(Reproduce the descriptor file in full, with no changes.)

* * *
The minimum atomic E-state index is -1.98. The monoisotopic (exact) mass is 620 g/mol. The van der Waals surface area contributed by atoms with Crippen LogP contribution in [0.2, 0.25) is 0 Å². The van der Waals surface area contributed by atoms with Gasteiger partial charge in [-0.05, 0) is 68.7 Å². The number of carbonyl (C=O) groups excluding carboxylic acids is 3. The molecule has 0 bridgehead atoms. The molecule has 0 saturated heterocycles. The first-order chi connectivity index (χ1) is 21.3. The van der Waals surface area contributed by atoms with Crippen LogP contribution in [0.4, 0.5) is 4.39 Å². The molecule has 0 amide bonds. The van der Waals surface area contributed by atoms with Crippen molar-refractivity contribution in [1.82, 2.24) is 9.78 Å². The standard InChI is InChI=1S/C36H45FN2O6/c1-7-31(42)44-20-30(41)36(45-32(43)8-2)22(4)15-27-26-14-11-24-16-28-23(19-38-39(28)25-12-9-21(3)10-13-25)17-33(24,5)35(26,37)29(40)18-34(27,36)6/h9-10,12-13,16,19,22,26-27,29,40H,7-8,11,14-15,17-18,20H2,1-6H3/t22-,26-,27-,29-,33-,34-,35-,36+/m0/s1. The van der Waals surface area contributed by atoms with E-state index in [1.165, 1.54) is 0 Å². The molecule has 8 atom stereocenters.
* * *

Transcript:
The minimum atomic E-state index is -1.98. The monoisotopic (exact) mass is 620 g/mol. The van der Waals surface area contributed by atoms with Crippen LogP contribution in [0.2, 0.25) is 0 Å². The van der Waals surface area contributed by atoms with Gasteiger partial charge in [-0.05, 0) is 68.7 Å². The number of carbonyl (C=O) groups excluding carboxylic acids is 3. The molecule has 0 bridgehead atoms. The molecule has 0 saturated heterocycles. The first-order chi connectivity index (χ1) is 21.3. The van der Waals surface area contributed by atoms with Crippen LogP contribution in [0.4, 0.5) is 4.39 Å². The molecule has 0 amide bonds. The van der Waals surface area contributed by atoms with Crippen molar-refractivity contribution in [1.82, 2.24) is 9.78 Å². The standard InChI is InChI=1S/C36H45FN2O6/c1-7-31(42)44-20-30(41)36(45-32(43)8-2)22(4)15-27-26-14-11-24-16-28-23(19-38-39(28)25-12-9-21(3)10-13-25)17-33(24,5)35(26,37)29(40)18-34(27,36)6/h9-10,12-13,16,19,22,26-27,29,40H,7-8,11,14-15,17-18,20H2,1-6H3/t22-,26-,27-,29-,33-,34-,35-,36+/m0/s1. The van der Waals surface area contributed by atoms with E-state index in [1.165, 1.54) is 0 Å². The molecule has 8 atom stereocenters.